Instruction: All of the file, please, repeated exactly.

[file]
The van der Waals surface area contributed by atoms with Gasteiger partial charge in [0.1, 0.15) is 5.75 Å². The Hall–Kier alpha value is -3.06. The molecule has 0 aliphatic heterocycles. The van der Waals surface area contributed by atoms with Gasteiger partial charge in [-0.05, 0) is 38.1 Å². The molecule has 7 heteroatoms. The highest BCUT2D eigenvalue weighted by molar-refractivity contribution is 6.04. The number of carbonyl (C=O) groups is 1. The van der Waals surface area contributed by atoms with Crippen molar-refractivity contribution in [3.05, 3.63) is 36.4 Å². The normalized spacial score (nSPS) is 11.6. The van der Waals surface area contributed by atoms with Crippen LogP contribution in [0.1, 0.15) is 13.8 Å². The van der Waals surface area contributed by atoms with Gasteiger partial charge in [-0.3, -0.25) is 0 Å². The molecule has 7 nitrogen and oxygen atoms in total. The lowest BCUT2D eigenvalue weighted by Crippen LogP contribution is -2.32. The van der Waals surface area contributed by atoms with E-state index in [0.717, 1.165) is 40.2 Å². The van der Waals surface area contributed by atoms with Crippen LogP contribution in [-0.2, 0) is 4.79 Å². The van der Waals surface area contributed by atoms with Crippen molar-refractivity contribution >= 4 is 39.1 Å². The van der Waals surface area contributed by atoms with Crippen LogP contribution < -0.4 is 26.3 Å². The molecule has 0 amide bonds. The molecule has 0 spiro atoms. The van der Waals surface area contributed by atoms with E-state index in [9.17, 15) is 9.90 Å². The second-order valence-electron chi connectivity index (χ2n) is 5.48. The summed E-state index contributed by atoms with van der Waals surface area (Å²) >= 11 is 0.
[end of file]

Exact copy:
The van der Waals surface area contributed by atoms with Gasteiger partial charge in [0.1, 0.15) is 5.75 Å². The Hall–Kier alpha value is -3.06. The molecule has 0 aliphatic heterocycles. The van der Waals surface area contributed by atoms with Gasteiger partial charge in [-0.05, 0) is 38.1 Å². The molecule has 7 heteroatoms. The highest BCUT2D eigenvalue weighted by molar-refractivity contribution is 6.04. The number of carbonyl (C=O) groups is 1. The van der Waals surface area contributed by atoms with Crippen molar-refractivity contribution in [3.05, 3.63) is 36.4 Å². The normalized spacial score (nSPS) is 11.6. The van der Waals surface area contributed by atoms with Crippen LogP contribution in [0.1, 0.15) is 13.8 Å². The van der Waals surface area contributed by atoms with Gasteiger partial charge in [-0.3, -0.25) is 0 Å². The molecule has 7 nitrogen and oxygen atoms in total. The lowest BCUT2D eigenvalue weighted by Crippen LogP contribution is -2.32. The van der Waals surface area contributed by atoms with E-state index in [0.717, 1.165) is 40.2 Å². The van der Waals surface area contributed by atoms with Crippen LogP contribution in [-0.2, 0) is 4.79 Å². The van der Waals surface area contributed by atoms with Crippen molar-refractivity contribution >= 4 is 39.1 Å². The van der Waals surface area contributed by atoms with Crippen LogP contribution < -0.4 is 26.3 Å². The molecule has 0 amide bonds. The molecule has 0 spiro atoms. The van der Waals surface area contributed by atoms with E-state index in [9.17, 15) is 9.90 Å². The second-order valence-electron chi connectivity index (χ2n) is 5.48. The summed E-state index contributed by atoms with van der Waals surface area (Å²) >= 11 is 0.